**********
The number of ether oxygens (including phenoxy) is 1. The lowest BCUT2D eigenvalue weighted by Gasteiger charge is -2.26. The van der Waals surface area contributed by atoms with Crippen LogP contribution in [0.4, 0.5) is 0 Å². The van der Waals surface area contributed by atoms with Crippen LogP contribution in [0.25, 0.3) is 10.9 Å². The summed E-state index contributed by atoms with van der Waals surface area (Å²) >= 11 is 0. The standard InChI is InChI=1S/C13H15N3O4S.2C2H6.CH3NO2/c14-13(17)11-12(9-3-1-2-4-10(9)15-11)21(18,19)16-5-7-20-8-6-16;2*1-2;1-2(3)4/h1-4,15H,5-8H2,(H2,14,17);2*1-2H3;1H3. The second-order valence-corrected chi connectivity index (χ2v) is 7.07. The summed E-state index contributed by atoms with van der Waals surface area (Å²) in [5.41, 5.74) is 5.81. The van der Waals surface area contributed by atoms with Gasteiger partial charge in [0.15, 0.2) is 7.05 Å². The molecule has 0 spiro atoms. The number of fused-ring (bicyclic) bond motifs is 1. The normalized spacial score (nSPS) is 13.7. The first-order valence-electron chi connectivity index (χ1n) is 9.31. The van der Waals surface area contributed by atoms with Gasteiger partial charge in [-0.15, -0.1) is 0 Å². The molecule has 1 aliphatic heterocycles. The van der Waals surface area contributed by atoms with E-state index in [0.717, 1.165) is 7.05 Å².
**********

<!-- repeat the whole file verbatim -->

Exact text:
The number of ether oxygens (including phenoxy) is 1. The lowest BCUT2D eigenvalue weighted by Gasteiger charge is -2.26. The van der Waals surface area contributed by atoms with Crippen LogP contribution in [0.4, 0.5) is 0 Å². The van der Waals surface area contributed by atoms with Crippen LogP contribution in [0.25, 0.3) is 10.9 Å². The summed E-state index contributed by atoms with van der Waals surface area (Å²) >= 11 is 0. The standard InChI is InChI=1S/C13H15N3O4S.2C2H6.CH3NO2/c14-13(17)11-12(9-3-1-2-4-10(9)15-11)21(18,19)16-5-7-20-8-6-16;2*1-2;1-2(3)4/h1-4,15H,5-8H2,(H2,14,17);2*1-2H3;1H3. The second-order valence-corrected chi connectivity index (χ2v) is 7.07. The summed E-state index contributed by atoms with van der Waals surface area (Å²) in [5.41, 5.74) is 5.81. The van der Waals surface area contributed by atoms with Gasteiger partial charge in [0.15, 0.2) is 7.05 Å². The molecule has 0 spiro atoms. The number of fused-ring (bicyclic) bond motifs is 1. The normalized spacial score (nSPS) is 13.7. The first-order valence-electron chi connectivity index (χ1n) is 9.31. The van der Waals surface area contributed by atoms with Gasteiger partial charge in [-0.15, -0.1) is 0 Å². The molecule has 1 aliphatic heterocycles. The van der Waals surface area contributed by atoms with E-state index in [0.717, 1.165) is 7.05 Å².